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Cross-Cultural Ministry from Home: Innovating during COVID-19

Cross-Cultural Ministry from Home: Innovating during COVID-19


In March 2020, like many people, global workers Josie Ellis and Andrea Linn found themselves at a crossroads. They were both preparing to go to Spain, building their team of ministry partners while on homeland ministry assignment (HMA) when the pandemic broke out. With travel on hold for the indefinite future, they were unsure when they’d be able to resume serving in Spain.

That’s when Josie and Andrea received a unique opportunity: beginning their ministry online now, while they were still building their ministry partner team at home. The teachers they’d worked with on previous trips to Spain were overwhelmed and needed help. When they asked Josie and Andrea if they could help with a class to give them a break, the two global workers jumped at the chance to get involved before ever arriving in Spain. They think this new arrangement has the possibility to change how ministry is done in the future, and in a recent interview, they shared with us all about their experience and what God has been teaching them.

Where do you serve?

Josie: We’re based in two cultural centers, one downtown in an eastern city in Spain, and one in a largely Arabic-speaking city thirty minutes away by train. We also serve at a local church.

What does your ministry look like?

Josie: Right now, we’re teaching online Sunday school to children between the ages of nine and thirteen (along with the occasional five-year-old).

Andrea: When we’re in Spain, we’ll divide our time between teaching Sunday school at the church and serving at the cultural centers, which offer many programs for North African immigrants, including English and Spanish classes, activities for children, theater programs, bicycle and soccer clubs, crafts, homework club, and youth groups.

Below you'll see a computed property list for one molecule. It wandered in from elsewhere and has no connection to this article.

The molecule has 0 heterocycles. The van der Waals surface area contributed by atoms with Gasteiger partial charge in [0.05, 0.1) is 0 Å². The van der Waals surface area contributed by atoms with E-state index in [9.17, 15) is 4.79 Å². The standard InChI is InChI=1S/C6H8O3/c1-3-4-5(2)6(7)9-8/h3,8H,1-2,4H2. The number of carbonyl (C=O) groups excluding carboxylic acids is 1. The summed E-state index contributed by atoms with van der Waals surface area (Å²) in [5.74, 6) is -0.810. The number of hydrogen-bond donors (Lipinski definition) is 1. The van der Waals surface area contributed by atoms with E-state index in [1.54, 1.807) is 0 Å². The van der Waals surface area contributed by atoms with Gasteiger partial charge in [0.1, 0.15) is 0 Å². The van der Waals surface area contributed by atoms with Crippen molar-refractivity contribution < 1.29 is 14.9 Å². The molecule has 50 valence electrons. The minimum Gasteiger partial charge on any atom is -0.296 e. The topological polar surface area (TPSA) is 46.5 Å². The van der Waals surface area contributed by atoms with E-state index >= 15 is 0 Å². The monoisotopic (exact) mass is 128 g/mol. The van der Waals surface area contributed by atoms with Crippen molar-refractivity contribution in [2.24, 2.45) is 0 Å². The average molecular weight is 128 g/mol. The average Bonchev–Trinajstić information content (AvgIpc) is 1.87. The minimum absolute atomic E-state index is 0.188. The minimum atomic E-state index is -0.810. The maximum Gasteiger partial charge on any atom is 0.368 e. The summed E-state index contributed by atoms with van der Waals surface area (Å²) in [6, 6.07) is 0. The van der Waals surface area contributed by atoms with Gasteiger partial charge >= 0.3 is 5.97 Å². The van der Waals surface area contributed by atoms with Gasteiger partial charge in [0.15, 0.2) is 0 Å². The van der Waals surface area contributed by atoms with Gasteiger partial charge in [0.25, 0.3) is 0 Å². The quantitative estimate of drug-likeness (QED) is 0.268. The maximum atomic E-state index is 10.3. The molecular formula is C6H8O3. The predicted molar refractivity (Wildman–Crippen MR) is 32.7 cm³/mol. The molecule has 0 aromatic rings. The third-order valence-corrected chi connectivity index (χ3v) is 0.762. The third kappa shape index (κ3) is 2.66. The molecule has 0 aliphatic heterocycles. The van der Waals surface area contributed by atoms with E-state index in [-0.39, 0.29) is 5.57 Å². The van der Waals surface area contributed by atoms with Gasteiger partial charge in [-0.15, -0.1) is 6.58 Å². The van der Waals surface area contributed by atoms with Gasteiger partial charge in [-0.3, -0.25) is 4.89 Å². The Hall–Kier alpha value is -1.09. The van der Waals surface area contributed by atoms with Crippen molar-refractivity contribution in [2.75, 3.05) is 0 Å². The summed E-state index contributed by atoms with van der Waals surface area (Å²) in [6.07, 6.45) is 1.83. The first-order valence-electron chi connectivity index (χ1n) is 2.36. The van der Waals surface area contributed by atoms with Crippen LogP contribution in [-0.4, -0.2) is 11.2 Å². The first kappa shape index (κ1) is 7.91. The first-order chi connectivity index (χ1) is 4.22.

Josie: After the cultural centers gained traction, the leaders opened an Arabic church so the locals could invite their friends to hear God’s Word in their heart language. The people they had formed relationships with through their classes at the center, they could now invite to cookouts and church services. It’s the only church in the area that addresses the language barrier in this way.


What kind of impact have you seen from teaching so far, whether during this season or previous missions service?

Josie: The biggest thing for me is relationships. It’s been great to notice that those relationships I formed in the past are still there and to see how the kids have gotten older. I’ve loved being able to be a part of their lives for so long and to tell them that God loves them and cares about them.

Andrea: I’ve only been to Spain one time, for three months. But when we started teaching the kids online, it was really special to me that they still recognized me. I think that speaks to how much we have valued relationship within the ministry we work with in Spain. Even though I haven’t seen the kids for a long time, and they’re all older and have new experiences under their belt and new people they’ve met, they still remembered me. And they were still open and willing to chat with us, sharing with us what’s going on during this really hard time. I think that was nice, too, just that consistency of, “I still get a chance to see you. You won’t forget me.” And we could dive back in where we left off. So I know that when we go back, our relationships will be a lot stronger because of it.

This whole situation has made me think, “Why haven’t we done this before?” Even after COVID, we can still keep connecting online. Distance isn’t the same thing it used to be, thanks to technology.

How has God used this unexpected time to prepare you for when you’re in Spain?